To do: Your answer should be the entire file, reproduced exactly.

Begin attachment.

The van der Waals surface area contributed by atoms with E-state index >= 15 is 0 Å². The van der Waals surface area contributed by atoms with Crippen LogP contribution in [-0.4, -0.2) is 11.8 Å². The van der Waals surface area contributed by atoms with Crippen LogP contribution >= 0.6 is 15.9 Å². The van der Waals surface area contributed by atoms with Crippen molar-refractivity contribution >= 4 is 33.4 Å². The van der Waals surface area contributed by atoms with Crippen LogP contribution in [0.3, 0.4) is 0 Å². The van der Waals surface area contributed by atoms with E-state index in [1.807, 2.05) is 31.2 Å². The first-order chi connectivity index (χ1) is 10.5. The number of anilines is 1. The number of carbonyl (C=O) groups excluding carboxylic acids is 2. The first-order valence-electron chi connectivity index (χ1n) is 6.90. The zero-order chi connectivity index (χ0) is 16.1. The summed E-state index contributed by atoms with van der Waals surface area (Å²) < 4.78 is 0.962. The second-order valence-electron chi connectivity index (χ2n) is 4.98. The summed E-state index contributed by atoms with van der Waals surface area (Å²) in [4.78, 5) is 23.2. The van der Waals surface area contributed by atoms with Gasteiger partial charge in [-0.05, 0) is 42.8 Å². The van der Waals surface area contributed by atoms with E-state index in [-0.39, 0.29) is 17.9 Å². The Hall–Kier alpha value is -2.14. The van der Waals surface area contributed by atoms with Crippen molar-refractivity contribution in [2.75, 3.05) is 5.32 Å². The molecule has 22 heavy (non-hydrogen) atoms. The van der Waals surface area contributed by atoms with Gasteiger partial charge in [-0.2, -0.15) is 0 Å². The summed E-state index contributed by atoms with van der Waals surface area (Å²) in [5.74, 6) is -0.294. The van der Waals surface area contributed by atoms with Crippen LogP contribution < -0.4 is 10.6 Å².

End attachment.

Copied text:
The van der Waals surface area contributed by atoms with E-state index >= 15 is 0 Å². The van der Waals surface area contributed by atoms with Crippen LogP contribution in [-0.4, -0.2) is 11.8 Å². The van der Waals surface area contributed by atoms with Crippen LogP contribution >= 0.6 is 15.9 Å². The van der Waals surface area contributed by atoms with Crippen molar-refractivity contribution >= 4 is 33.4 Å². The van der Waals surface area contributed by atoms with Crippen LogP contribution in [0.3, 0.4) is 0 Å². The van der Waals surface area contributed by atoms with E-state index in [1.807, 2.05) is 31.2 Å². The first-order chi connectivity index (χ1) is 10.5. The number of anilines is 1. The number of carbonyl (C=O) groups excluding carboxylic acids is 2. The first-order valence-electron chi connectivity index (χ1n) is 6.90. The zero-order chi connectivity index (χ0) is 16.1. The summed E-state index contributed by atoms with van der Waals surface area (Å²) < 4.78 is 0.962. The second-order valence-electron chi connectivity index (χ2n) is 4.98. The summed E-state index contributed by atoms with van der Waals surface area (Å²) in [4.78, 5) is 23.2. The van der Waals surface area contributed by atoms with Gasteiger partial charge in [-0.05, 0) is 42.8 Å². The van der Waals surface area contributed by atoms with E-state index in [-0.39, 0.29) is 17.9 Å². The Hall–Kier alpha value is -2.14. The van der Waals surface area contributed by atoms with Crippen molar-refractivity contribution in [2.75, 3.05) is 5.32 Å². The molecule has 22 heavy (non-hydrogen) atoms. The van der Waals surface area contributed by atoms with Gasteiger partial charge in [-0.2, -0.15) is 0 Å². The summed E-state index contributed by atoms with van der Waals surface area (Å²) in [5.74, 6) is -0.294. The van der Waals surface area contributed by atoms with Crippen LogP contribution < -0.4 is 10.6 Å².